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Could Ruby on Rails have been created in another language like PHP, or are there some functions in the Ruby language that make the difference?

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closed as primarily opinion-based by MichaelT, Snowman, Ixrec Nov 11 '15 at 0:55

Many good questions generate some degree of opinion based on expert experience, but answers to this question will tend to be almost entirely based on opinions, rather than facts, references, or specific expertise.If this question can be reworded to fit the rules in the help center, please edit the question.

There's a similar question regarding Node.js: What is So Unique About Node.js?. – Joachim Sauer Jan 4 '13 at 9:33
There is a "clone" of it for PHP, it's called CakePHP – David Peterman Jan 4 '13 at 14:50
And in Python, you could argue that Django follows the same development philosophy. – Martijn Pieters Jan 19 '13 at 0:13
See… for Python-focused discussion of this question. – pcurry Jun 20 '13 at 11:09
There is also Groovy on Rails known as Grails out there. – JB King Nov 11 '15 at 0:11

Rails makes heavy use of Ruby's ability to dynamically add classes and methods—there are implementations of similar frameworks in other languages, see Grails as an example. Other languages that provide a dynamic class runtime could be used, such as Smalltalk or Objective-C. In fact, Rails has a lot of similarities to the earlier, Objective-C (and Java) based WebObjects web application framework.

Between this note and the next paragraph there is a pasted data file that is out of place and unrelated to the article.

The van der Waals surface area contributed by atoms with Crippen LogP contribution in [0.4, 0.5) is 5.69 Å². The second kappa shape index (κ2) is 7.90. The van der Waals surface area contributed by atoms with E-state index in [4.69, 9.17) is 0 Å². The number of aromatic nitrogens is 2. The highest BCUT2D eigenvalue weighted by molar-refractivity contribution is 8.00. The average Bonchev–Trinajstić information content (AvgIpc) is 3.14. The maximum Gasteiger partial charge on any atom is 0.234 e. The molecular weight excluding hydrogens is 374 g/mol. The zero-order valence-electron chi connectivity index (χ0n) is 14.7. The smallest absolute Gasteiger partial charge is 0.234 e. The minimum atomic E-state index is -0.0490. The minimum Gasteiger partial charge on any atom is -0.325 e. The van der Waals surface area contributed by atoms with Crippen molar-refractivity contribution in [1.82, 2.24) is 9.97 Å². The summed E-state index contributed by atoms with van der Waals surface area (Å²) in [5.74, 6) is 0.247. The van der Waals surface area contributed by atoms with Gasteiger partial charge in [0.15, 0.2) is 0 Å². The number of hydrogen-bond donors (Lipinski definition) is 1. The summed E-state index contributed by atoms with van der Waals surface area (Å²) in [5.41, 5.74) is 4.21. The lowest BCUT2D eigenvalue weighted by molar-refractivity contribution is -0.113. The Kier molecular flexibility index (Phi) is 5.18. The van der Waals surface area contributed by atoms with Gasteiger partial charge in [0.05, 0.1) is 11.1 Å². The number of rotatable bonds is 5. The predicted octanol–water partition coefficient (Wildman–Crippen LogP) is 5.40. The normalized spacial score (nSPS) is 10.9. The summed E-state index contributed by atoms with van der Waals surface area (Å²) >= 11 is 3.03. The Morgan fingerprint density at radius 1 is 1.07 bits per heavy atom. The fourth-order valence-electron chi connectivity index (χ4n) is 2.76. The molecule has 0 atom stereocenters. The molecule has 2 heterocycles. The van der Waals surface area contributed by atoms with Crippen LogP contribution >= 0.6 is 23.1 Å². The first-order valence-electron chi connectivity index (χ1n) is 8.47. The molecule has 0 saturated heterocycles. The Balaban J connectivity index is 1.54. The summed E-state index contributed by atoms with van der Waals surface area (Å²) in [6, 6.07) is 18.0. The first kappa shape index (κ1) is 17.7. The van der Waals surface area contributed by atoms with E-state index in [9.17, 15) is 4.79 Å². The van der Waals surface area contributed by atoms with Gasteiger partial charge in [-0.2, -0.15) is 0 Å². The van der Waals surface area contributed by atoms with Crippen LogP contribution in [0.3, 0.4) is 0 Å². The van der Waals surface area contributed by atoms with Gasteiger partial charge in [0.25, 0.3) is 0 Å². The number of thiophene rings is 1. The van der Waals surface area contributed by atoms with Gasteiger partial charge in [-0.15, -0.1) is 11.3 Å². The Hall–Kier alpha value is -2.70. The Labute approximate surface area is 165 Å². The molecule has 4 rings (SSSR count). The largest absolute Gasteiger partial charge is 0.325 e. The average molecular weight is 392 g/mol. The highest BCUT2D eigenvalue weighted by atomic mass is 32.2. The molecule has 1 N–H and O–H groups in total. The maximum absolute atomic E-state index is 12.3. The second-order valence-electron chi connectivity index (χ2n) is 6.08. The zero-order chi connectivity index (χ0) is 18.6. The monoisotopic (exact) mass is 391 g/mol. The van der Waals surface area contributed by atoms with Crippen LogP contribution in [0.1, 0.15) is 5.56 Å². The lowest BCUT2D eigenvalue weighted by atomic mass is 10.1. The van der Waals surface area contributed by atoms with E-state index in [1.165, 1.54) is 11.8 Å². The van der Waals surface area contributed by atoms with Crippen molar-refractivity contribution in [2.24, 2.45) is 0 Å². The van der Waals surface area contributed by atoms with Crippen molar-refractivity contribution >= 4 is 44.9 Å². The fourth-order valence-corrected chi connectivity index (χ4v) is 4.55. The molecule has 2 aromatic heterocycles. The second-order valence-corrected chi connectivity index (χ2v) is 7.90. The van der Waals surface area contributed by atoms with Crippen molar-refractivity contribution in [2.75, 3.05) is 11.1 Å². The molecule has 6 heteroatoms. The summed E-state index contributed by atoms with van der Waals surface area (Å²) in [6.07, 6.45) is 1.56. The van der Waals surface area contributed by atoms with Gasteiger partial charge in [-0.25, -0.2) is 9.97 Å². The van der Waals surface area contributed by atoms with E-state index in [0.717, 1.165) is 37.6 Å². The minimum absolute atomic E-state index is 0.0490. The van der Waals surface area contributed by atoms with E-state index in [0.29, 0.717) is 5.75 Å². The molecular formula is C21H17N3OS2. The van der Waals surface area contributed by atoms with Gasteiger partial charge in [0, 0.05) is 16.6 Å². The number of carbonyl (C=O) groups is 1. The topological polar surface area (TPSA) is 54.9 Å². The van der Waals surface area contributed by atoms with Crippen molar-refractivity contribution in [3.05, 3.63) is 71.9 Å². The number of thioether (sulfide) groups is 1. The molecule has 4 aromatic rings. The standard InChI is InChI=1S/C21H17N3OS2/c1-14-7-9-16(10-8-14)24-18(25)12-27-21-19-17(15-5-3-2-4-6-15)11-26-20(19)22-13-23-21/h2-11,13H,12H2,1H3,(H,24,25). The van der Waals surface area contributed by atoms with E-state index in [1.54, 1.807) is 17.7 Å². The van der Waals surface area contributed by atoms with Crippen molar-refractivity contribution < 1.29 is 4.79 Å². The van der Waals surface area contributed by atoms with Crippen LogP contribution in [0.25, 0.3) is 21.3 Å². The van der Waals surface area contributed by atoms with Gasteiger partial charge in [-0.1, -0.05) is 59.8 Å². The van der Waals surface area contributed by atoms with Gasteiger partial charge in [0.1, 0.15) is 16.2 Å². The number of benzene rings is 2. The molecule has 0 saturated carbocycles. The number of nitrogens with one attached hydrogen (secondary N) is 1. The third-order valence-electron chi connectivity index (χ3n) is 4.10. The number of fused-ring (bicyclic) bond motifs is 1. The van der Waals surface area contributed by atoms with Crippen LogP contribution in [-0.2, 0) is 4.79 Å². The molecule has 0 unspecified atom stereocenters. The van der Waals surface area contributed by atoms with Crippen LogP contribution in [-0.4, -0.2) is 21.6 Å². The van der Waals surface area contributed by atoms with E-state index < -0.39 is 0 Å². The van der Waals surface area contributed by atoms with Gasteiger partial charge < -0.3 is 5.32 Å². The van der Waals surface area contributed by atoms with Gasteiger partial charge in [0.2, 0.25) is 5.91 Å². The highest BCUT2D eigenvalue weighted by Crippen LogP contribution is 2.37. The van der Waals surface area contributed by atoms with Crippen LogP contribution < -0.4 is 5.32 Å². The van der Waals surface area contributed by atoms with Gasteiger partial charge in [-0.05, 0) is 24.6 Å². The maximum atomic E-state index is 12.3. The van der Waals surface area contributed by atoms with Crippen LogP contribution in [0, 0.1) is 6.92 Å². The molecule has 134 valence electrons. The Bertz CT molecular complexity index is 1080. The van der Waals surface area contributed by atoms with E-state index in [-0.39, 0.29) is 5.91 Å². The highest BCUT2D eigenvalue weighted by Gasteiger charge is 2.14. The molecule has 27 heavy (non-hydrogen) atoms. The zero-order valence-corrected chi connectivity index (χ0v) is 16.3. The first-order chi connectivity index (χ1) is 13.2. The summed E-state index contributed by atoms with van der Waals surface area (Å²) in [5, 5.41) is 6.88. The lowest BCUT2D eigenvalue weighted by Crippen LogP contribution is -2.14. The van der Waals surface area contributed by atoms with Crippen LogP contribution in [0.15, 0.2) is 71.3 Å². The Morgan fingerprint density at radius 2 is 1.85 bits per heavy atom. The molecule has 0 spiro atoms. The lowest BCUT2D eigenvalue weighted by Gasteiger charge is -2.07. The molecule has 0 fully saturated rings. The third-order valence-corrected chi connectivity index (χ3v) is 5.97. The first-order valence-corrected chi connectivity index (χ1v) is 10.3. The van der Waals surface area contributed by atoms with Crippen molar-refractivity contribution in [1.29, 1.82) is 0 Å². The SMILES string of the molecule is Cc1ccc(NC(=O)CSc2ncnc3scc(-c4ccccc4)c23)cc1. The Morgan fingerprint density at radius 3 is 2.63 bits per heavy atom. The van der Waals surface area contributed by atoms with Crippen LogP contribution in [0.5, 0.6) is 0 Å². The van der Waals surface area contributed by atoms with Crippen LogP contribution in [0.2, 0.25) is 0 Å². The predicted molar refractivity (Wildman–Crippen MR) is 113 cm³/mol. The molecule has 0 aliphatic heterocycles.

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It hasn't been called "Groovy on Grails" for years. – Michael Borgwardt Jan 4 '13 at 9:28
Strictly speaking it was never called "Groovy on Grails". It was "Groovy on Rails" first and then "Grails" ;-) – Joachim Sauer Jan 4 '13 at 9:32

There aren't many things that one could do in Ruby more than in other languages - certainly Python is pretty similar in general and since Rails was released many other languages have implemented a railsalike framework from direct ports to tools like ASP.Net MVC.

What was different about Rails when it came out was the conceptual jump that lead to a framework that did so much of the basic legwork for you but left everything easily changed and kept out of your way once it was working. That kind of thinking is something that you might expect to come from the Ruby community because Ruby itself is designed to be very developer-friendly. It was that philosophy extended to web development that was the foundation for the Rails platform.

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